Thu 26 August, 2004 04:27
By Will Dunham
WASHINGTON (Reuters) - An Army general has acknowledged for the first time that U.S. forces tortured Iraqis at the Abu Ghraib jail and his report said a colonel who headed the military intelligence unit at the prison could face criminal charges.
"It's a harsh word, and in some instances, unfortunately, I think it was appropriate here. There were a few instances where torture was being used," Army Major General George Fay told a Pentagon briefing on Wednesday on his investigation with Lt. Gen. Anthony Jones into the role of military intelligence personnel in the abuse of prisoners at Abu Ghraib, on the outskirts of Baghdad.
Pentagon leaders and Bush administration officials had previously steered clear of describing the physical abuse and sexual humiliation of Iraqi prisoners as torture. Fay did not specify the actions he considered torture.
The investigators referred Col. Thomas Pappas, commander of the 205th Military Intelligence Brigade at Abu Ghraib, to Army authorities for possible disciplinary action, which could prompt criminal charges.
Four other Army officers, another 29 military intelligence soldiers, four military police soldiers and two medical personnel were also referred by investigators for possible charges. In addition, the names of six private contractors were sent to the Justice Department for possible legal action.
To date, only seven military police reservists who served at Abu Ghraib have been charged.
Photographs that surfaced in April showed U.S. soldiers posing, smiling and giving the thumbs-up sign as naked, male Iraqi prisoners were stacked in a pyramid or positioned to simulate sex acts with one another.
A prisoner in one photo was directed to stand on a box with his head hooded, and wires attached to his hands, and was told that if he fell off the box he would be electrocuted.
The 143-page Fay-Jones report describes an incident in which U.S. soldiers held a contest to scare teen-age detainees with guard dogs "in order to see who could make the detainees urinate and defecate first."
The report depicts the involvement of U.S. military intelligence officers and civilian contractors working with them in the abuse at Abu Ghraib, a former torture center under toppled President Saddam Hussein, as much greater than had been previously disclosed.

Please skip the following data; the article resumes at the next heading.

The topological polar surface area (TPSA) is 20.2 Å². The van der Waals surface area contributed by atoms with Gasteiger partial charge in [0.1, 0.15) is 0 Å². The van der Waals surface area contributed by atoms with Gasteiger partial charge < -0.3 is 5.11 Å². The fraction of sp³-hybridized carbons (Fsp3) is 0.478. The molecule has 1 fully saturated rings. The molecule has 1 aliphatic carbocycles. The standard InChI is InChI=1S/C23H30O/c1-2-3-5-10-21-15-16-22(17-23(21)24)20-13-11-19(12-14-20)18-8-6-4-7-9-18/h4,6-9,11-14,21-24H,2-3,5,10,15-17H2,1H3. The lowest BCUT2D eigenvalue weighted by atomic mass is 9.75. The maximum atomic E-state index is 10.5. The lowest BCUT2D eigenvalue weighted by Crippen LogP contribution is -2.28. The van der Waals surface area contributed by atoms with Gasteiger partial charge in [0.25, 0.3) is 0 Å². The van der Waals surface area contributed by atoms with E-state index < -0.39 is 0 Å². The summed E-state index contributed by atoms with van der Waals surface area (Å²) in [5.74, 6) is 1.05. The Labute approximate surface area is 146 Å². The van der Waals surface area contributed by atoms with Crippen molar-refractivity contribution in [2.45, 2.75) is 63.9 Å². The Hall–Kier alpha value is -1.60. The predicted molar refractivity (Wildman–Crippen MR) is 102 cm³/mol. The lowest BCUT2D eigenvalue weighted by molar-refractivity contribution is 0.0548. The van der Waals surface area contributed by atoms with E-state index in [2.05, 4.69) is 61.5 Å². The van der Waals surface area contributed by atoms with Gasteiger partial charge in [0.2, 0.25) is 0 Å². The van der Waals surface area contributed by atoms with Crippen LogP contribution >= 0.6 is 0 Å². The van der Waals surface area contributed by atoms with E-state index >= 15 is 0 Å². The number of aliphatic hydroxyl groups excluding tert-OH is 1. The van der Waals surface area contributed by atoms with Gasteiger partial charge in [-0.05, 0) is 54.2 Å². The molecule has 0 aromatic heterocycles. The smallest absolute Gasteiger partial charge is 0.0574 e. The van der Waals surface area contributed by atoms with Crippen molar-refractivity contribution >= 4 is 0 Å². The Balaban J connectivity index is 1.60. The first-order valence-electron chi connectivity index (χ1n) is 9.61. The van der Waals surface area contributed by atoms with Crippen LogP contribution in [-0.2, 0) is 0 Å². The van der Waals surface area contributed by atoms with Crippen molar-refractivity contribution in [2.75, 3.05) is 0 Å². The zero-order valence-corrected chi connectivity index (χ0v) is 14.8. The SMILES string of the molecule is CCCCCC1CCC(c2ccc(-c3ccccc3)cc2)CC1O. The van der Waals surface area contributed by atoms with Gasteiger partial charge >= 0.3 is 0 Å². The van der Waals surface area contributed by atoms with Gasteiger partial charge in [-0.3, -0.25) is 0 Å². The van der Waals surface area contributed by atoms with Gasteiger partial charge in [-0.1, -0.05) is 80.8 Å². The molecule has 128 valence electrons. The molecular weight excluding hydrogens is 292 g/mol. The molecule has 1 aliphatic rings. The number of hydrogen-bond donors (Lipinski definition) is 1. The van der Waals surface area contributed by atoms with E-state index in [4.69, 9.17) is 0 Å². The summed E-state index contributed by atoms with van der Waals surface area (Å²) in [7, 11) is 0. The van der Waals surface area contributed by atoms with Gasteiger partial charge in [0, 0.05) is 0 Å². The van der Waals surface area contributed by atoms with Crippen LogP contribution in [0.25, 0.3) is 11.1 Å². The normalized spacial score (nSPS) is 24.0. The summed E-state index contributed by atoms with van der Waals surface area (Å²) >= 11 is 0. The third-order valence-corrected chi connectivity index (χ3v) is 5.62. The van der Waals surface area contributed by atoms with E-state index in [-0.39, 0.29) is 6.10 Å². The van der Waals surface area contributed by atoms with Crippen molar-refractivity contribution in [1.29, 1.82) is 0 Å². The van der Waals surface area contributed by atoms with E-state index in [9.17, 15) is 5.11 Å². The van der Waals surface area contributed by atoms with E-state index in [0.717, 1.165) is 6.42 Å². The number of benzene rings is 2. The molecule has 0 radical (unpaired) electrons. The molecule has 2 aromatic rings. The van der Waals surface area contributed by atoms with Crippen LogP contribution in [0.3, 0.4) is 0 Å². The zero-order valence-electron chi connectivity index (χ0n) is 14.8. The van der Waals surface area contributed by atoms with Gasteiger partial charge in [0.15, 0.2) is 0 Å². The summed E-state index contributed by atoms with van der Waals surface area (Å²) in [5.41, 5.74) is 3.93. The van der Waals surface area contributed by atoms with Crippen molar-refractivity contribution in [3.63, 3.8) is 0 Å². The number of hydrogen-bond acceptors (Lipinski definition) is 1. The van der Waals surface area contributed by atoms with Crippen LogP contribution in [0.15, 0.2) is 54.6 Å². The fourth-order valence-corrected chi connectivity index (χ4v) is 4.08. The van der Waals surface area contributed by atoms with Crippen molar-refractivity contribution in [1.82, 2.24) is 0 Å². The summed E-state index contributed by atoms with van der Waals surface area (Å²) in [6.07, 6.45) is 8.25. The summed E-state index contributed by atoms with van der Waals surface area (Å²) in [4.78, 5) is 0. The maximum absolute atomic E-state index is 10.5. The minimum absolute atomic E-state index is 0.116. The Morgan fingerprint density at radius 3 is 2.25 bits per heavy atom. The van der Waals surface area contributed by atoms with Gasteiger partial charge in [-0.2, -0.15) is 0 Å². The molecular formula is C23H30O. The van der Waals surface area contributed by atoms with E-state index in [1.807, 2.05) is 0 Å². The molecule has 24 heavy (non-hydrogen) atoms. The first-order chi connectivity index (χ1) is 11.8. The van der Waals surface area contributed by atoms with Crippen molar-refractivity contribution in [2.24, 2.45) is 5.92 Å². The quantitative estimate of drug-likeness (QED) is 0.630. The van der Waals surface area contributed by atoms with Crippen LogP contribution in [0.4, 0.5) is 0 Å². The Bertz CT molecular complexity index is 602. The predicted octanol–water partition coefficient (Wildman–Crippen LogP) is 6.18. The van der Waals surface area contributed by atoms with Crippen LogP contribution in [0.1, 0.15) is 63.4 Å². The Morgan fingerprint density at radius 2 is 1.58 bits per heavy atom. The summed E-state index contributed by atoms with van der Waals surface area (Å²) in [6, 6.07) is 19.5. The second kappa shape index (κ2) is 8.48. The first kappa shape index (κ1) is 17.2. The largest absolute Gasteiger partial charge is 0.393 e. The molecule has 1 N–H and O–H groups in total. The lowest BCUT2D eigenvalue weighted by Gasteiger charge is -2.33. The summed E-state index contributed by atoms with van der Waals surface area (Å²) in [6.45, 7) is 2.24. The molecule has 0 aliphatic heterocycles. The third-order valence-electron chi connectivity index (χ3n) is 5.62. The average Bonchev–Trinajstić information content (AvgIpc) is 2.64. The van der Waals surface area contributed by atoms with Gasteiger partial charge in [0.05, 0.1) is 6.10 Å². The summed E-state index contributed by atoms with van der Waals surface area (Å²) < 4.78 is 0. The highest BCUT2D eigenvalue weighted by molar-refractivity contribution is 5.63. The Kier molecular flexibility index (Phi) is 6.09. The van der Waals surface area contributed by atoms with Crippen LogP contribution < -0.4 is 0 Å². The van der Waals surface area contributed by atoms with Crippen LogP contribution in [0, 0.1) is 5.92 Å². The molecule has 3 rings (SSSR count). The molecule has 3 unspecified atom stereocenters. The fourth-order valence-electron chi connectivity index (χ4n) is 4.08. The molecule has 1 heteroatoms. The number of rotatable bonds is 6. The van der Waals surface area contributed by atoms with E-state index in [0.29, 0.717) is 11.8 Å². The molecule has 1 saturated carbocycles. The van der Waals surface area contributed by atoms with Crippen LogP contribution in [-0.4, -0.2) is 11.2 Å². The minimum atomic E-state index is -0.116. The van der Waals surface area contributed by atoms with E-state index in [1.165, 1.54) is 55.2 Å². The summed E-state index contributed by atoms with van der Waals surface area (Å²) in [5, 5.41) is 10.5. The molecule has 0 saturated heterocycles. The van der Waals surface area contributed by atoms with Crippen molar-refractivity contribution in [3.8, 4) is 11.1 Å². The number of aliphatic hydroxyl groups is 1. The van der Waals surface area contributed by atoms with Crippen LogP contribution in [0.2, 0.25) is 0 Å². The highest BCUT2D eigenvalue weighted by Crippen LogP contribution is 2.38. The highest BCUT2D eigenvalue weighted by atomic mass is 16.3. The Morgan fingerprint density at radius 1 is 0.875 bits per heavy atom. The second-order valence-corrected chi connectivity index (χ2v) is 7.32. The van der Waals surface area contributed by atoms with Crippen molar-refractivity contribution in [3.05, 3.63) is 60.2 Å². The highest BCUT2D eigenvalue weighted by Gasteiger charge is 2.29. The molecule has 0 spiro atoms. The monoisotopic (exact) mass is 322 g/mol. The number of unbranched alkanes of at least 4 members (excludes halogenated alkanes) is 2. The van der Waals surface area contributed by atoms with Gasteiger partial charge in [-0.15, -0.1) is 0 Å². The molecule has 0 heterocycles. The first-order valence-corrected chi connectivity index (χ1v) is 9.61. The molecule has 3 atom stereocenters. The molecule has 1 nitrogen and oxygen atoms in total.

Earlier investigations have found a deeply antagonistic relationship between the military police, led by Brig. Gen. Janis Karpinski, and military intelligence soldiers, led by Pappas, at Abu Ghraib, where numerous prisoners were subjected to physical abuse and sexual humiliation.
The report said Pappas improperly authorized the use of guard dogs during interrogations, failed to take aggressive action against soldiers who violated U.S. rules and the Geneva Conventions, showed poor judgment and failed to put in place a system to detect and prevent abuses.
Lieutenant Colonel Stephen Jordan, Major David Price, Major Michael Thompson and Captain Carolyn Wood also could face criminal charges. Jordan directed the Abu Ghraib interrogation debriefing center. The report cited him for dereliction of duty during a chaotic night of prisoner abuse in November 2003.
The report described "misconduct ranging from inhumane to sadistic by a small group of morally corrupt soldiers and civilians," a lack of discipline by Pappas' military intelligence unit and "a failure or lack of leadership" by the military leadership in Iraq, then headed by Lieutenant General Ricardo Sanchez.
The report said 23 U.S. military intelligence soldiers, as well as four contractors working with them, were directly involved in 44 instances of prisoner abuse. These Americans either directly abused prisoners or "requested, encouraged, condoned or solicited military police personnel to abuse detainees," or violated rules on interrogations, it said.
The report also found U.S. forces improperly hid at least eight detainees from observers of the International Committee of the Red Cross, and investigators asked the Pentagon inspector general 's office and the CIA to look further into the issue of so-called ghost detainees.
The report came a day after a high-level panel headed by former Defense Secretary James Schlesinger found that top civilian and military officials at the Pentagon bore indirect responsibility for the abuse.